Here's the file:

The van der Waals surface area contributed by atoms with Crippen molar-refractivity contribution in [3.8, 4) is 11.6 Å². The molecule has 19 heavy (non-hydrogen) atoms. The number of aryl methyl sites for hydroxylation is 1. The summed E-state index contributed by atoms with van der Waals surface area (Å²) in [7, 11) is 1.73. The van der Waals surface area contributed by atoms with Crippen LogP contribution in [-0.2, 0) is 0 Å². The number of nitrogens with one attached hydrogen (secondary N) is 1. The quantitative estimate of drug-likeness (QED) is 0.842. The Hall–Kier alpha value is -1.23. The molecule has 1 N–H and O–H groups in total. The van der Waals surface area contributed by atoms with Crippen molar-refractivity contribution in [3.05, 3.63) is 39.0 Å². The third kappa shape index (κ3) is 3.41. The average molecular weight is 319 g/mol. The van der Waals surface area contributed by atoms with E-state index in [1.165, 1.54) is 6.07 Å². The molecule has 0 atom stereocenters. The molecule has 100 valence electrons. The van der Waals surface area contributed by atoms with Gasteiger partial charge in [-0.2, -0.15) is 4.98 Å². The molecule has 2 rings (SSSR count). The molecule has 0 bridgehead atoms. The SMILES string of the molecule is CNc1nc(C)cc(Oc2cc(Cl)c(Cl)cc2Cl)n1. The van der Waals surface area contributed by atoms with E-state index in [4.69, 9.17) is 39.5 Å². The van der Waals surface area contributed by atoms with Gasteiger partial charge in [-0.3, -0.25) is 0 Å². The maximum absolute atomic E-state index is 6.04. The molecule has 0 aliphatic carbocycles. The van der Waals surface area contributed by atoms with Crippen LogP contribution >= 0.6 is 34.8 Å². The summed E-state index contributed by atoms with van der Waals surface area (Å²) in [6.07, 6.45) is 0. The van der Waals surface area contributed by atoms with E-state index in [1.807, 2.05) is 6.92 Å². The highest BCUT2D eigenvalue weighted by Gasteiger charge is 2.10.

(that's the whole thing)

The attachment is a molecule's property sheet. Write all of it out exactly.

The van der Waals surface area contributed by atoms with Crippen molar-refractivity contribution in [3.8, 4) is 11.6 Å². The molecule has 19 heavy (non-hydrogen) atoms. The number of aryl methyl sites for hydroxylation is 1. The summed E-state index contributed by atoms with van der Waals surface area (Å²) in [7, 11) is 1.73. The van der Waals surface area contributed by atoms with Crippen LogP contribution in [-0.2, 0) is 0 Å². The number of nitrogens with one attached hydrogen (secondary N) is 1. The quantitative estimate of drug-likeness (QED) is 0.842. The Hall–Kier alpha value is -1.23. The molecule has 1 N–H and O–H groups in total. The van der Waals surface area contributed by atoms with Crippen molar-refractivity contribution in [3.05, 3.63) is 39.0 Å². The third kappa shape index (κ3) is 3.41. The average molecular weight is 319 g/mol. The van der Waals surface area contributed by atoms with E-state index in [1.165, 1.54) is 6.07 Å². The molecule has 0 atom stereocenters. The molecule has 100 valence electrons. The van der Waals surface area contributed by atoms with Gasteiger partial charge in [-0.2, -0.15) is 4.98 Å². The molecule has 2 rings (SSSR count). The molecule has 0 bridgehead atoms. The SMILES string of the molecule is CNc1nc(C)cc(Oc2cc(Cl)c(Cl)cc2Cl)n1. The van der Waals surface area contributed by atoms with E-state index in [4.69, 9.17) is 39.5 Å². The van der Waals surface area contributed by atoms with Gasteiger partial charge in [-0.3, -0.25) is 0 Å². The maximum absolute atomic E-state index is 6.04. The molecule has 0 aliphatic carbocycles. The van der Waals surface area contributed by atoms with Crippen LogP contribution >= 0.6 is 34.8 Å². The summed E-state index contributed by atoms with van der Waals surface area (Å²) in [6.07, 6.45) is 0. The van der Waals surface area contributed by atoms with E-state index in [1.807, 2.05) is 6.92 Å². The highest BCUT2D eigenvalue weighted by Gasteiger charge is 2.10.